Friends Versus Fakes

Evidence of true friendshipIf your best friend had a wedding planned months in advance, gave you the date, and told you it meant the world to her for you to share her most special day with her, would you tell her, “I’ll try my best to be there?” Or would you say, “Short of a death in the family, I wouldn’t miss it for anything!”?

And if on the day of your best friend’s wedding the boss at work asked you to work late, would you tell him that staying would be impossible? Or would you resign yourself to leaving a voicemail on the bride’s phone telling her you’re awfully sorry you had to attend to stuff at the office on her wedding day?

On your friend’s most important occasion, would you fail to attend because you couldn’t get a babysitter? Couldn’t afford a new dress? Couldn’t miss the latest installment of your favorite nighttime soap opera?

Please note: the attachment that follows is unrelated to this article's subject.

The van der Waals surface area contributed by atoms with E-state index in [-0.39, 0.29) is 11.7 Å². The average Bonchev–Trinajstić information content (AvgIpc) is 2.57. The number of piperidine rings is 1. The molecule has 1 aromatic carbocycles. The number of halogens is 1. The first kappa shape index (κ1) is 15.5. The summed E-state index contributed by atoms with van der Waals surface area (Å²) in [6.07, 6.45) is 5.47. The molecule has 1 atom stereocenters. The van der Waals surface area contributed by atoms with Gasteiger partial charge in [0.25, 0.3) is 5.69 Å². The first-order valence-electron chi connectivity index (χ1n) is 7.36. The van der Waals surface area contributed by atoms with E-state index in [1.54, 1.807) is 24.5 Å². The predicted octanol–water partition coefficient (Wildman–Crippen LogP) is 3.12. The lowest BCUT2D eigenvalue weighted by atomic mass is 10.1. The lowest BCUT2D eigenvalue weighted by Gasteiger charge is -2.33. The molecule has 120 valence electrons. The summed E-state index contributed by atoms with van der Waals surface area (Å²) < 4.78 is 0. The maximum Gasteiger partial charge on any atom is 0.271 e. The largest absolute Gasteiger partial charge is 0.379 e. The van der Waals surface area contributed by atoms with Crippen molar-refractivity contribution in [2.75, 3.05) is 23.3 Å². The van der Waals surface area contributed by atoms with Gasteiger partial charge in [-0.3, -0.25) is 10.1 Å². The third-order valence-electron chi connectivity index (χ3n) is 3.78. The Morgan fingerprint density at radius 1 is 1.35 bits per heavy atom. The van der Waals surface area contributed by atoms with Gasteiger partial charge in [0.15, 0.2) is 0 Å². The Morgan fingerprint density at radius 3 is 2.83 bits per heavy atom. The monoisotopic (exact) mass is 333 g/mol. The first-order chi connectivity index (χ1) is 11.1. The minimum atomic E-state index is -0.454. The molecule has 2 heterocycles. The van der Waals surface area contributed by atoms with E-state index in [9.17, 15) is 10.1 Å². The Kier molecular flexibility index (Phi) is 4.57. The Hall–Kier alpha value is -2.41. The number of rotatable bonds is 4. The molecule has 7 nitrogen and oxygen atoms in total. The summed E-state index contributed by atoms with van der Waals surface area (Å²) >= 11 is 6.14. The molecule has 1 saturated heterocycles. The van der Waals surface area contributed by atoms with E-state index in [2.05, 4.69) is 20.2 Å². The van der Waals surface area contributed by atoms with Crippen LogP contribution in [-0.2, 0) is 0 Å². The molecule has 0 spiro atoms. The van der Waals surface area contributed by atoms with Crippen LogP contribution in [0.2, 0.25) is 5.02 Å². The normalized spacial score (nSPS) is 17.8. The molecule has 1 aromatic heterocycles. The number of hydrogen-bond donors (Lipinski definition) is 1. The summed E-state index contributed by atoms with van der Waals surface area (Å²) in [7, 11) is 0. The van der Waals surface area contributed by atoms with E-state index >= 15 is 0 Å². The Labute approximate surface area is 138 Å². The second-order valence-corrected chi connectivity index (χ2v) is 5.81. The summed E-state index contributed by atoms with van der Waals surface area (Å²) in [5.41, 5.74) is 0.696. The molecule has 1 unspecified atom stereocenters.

Many people exist with the mistaken assumption that being a true friend means sending a Christmas card every year. They enjoy the illusion of intimacy and connection that being a friend provides, but they can’t be bothered to make friendship a genuine priority. These are fake friends, the worst kind of charlatans. These frauds view the support and loyalty of their social network as a convenience, another number programmed on the speed-dial, not something that requires effort and commitment.

Real friends go the extra mile — or in the case of our wedding example the extra several hundred miles. The genuine friend drives roundtrip from San Diego to Los Angeles to be there for her bride. The fake can’t be bothered to make a half-hour commute.

There’s nothing essentially bad or wrong or evil about the fake friend. They’re as selfish and small-minded as you and me. But to consider them as anything more than what they really are — a casual acquaintance passing himself off as someone who really cares — is a mistake. Friends can be counted upon. Fakes cannot.

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